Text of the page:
California is bracing for a high-profile fight over the state's housing crisis. And the clash is pitting Silicon Valley technology executives, who want to cut regulations that make it hard to build multi-story apartment buildings, against existing homeowners and affordable housing advocates.
The housing crunch, particularly acute in Bay Area cities such as San Francisco and San Jose, is a problem that the tech industry helped create by attracting well-paid new workers who can outbid longtime residents. That, combined with zoning restrictions, has helped to push up housing prices to the highest in the nation, with a median price of $1.3 million in San Jose, according to the National Association of Realtors. Los Angeles, home to Snap Inc., is in similar straits.
At the same time, the technology sector is frustrated with the limited housing supply and high prices in its home state that make it difficult to recruit workers and foster a diverse community. It has spent years building the political machinery to push for change: It has state and local lobbying groups, a long list of donors and favored politicians.
Now, it also has a sledgehammer of a bill, which would force California cities to allow new multi-story apartments to be built near public transportation. The bill — SB 827, introduced this year by state Sen. Scott Wiener (D-San Francisco) — is set to be one of the most contentious pieces of legislation in Sacramento this session. The Los Angeles City Council recently voted unanimously to oppose the bill.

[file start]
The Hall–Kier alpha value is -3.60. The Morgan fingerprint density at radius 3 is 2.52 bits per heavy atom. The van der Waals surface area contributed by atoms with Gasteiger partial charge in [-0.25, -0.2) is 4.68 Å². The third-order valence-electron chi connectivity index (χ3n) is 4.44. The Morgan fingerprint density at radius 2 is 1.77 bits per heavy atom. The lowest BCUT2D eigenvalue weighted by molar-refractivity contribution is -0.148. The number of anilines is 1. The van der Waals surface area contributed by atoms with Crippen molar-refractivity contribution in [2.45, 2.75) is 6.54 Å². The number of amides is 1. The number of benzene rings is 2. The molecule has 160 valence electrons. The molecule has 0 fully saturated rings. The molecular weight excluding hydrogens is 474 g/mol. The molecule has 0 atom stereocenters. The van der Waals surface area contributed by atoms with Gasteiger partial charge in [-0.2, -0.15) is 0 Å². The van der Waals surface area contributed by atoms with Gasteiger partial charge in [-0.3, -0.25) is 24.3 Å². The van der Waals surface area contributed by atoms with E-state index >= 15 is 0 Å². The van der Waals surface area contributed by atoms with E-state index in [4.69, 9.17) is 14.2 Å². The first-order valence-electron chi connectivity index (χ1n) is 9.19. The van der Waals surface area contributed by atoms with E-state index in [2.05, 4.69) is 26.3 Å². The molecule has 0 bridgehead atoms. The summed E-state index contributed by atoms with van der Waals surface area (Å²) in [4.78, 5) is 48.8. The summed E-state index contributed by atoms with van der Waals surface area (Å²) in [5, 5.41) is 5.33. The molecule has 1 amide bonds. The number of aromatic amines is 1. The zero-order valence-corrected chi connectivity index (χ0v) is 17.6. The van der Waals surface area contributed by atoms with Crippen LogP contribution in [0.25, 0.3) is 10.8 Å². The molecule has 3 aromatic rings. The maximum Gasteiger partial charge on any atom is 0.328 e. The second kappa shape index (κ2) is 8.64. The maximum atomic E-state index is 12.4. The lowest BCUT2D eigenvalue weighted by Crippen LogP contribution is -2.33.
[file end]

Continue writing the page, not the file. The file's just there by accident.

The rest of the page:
A new guard of powerbroker chief executives has put their names and wealth behind the pro-growth movement that's laying the groundwork for the bill, including Twitter Inc. Chief Executive Jack Dorsey, Stripe Inc. co-founders Patrick and John Collison, Lyft Inc. CEO Logan Green, and Yelp Inc. CEO Jeremy Stoppelman.
Facebook Inc. is getting on board, too. "Facebook supports legislation that spurs the creation of new housing near high-quality transportation to reduce traffic congestion on local roadways," Ann Blackwood, Facebook's state and local public policy manager, said in a statement.
They're up against neighborhood preservation groups and affordable housing activists who for years have dominated housing policy in the Bay Area.
Neighborhood councils often block new construction projects, since locals want to preserve the city's charm and, critics say, impose artificial limits on housing inventory that keep home values rising. They fear the bill would lead to the "Manhattan-ization" of the Bay Area, with towering buildings casting shade on iconic single-family Victorian homes.
What's more, they argue that the new construction won't help with lowering costs because their proximity to public transportation will make them "premium" rentals.
"It's about damn time that the tech sector started to engage in housing policy," Wiener said in an interview. "This is a major industry in our state. It employs an enormous amount of people and the tech sector, like other economic sectors, relies on the health of our state to succeed."
At the end of 2017, 56% of households in the U.S. could afford the median-priced U.S. house, according to the California Association of Realtors. But only 21% of people in the Bay Area can afford the median-priced house there, which rose to a record $825,000 in November.